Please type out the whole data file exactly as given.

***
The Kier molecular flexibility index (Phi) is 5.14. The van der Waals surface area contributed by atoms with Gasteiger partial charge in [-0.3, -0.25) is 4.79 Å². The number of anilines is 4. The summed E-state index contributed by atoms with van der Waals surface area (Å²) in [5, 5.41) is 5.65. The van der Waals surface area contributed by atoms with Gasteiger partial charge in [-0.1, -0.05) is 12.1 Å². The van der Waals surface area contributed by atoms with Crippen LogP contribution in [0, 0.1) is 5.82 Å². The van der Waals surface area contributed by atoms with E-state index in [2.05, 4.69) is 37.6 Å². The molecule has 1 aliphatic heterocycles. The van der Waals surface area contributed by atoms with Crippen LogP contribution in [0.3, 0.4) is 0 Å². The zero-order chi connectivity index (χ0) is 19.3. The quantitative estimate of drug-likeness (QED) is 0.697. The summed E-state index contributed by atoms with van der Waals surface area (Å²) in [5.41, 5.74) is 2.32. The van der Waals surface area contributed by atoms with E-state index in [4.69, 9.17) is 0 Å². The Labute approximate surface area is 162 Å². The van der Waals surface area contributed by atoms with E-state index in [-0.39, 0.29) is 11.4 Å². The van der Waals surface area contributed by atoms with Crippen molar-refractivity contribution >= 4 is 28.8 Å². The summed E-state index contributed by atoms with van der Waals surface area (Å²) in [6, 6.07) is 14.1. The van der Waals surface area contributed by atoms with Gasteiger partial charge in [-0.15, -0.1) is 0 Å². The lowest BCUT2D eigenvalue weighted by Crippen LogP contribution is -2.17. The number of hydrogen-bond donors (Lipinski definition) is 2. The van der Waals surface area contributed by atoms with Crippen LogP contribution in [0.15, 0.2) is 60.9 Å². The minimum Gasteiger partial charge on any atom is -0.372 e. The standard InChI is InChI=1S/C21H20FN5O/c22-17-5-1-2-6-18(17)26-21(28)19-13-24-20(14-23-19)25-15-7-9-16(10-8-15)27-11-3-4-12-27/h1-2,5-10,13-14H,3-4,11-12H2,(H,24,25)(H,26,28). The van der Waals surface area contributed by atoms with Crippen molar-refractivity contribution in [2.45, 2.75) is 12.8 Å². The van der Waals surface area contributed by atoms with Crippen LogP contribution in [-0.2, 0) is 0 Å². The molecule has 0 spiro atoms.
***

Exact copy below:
The Kier molecular flexibility index (Phi) is 5.14. The van der Waals surface area contributed by atoms with Gasteiger partial charge in [-0.3, -0.25) is 4.79 Å². The number of anilines is 4. The summed E-state index contributed by atoms with van der Waals surface area (Å²) in [5, 5.41) is 5.65. The van der Waals surface area contributed by atoms with Gasteiger partial charge in [-0.1, -0.05) is 12.1 Å². The van der Waals surface area contributed by atoms with Crippen LogP contribution in [0, 0.1) is 5.82 Å². The van der Waals surface area contributed by atoms with E-state index in [2.05, 4.69) is 37.6 Å². The molecule has 1 aliphatic heterocycles. The van der Waals surface area contributed by atoms with Crippen LogP contribution in [0.3, 0.4) is 0 Å². The zero-order chi connectivity index (χ0) is 19.3. The quantitative estimate of drug-likeness (QED) is 0.697. The summed E-state index contributed by atoms with van der Waals surface area (Å²) in [5.41, 5.74) is 2.32. The van der Waals surface area contributed by atoms with E-state index in [4.69, 9.17) is 0 Å². The Labute approximate surface area is 162 Å². The van der Waals surface area contributed by atoms with E-state index in [-0.39, 0.29) is 11.4 Å². The van der Waals surface area contributed by atoms with Crippen molar-refractivity contribution >= 4 is 28.8 Å². The summed E-state index contributed by atoms with van der Waals surface area (Å²) in [6, 6.07) is 14.1. The van der Waals surface area contributed by atoms with Gasteiger partial charge in [-0.15, -0.1) is 0 Å². The lowest BCUT2D eigenvalue weighted by Crippen LogP contribution is -2.17. The number of hydrogen-bond donors (Lipinski definition) is 2. The van der Waals surface area contributed by atoms with Crippen LogP contribution in [0.15, 0.2) is 60.9 Å². The minimum Gasteiger partial charge on any atom is -0.372 e. The standard InChI is InChI=1S/C21H20FN5O/c22-17-5-1-2-6-18(17)26-21(28)19-13-24-20(14-23-19)25-15-7-9-16(10-8-15)27-11-3-4-12-27/h1-2,5-10,13-14H,3-4,11-12H2,(H,24,25)(H,26,28). The van der Waals surface area contributed by atoms with Crippen molar-refractivity contribution in [2.45, 2.75) is 12.8 Å². The van der Waals surface area contributed by atoms with Crippen LogP contribution in [-0.2, 0) is 0 Å². The molecule has 0 spiro atoms.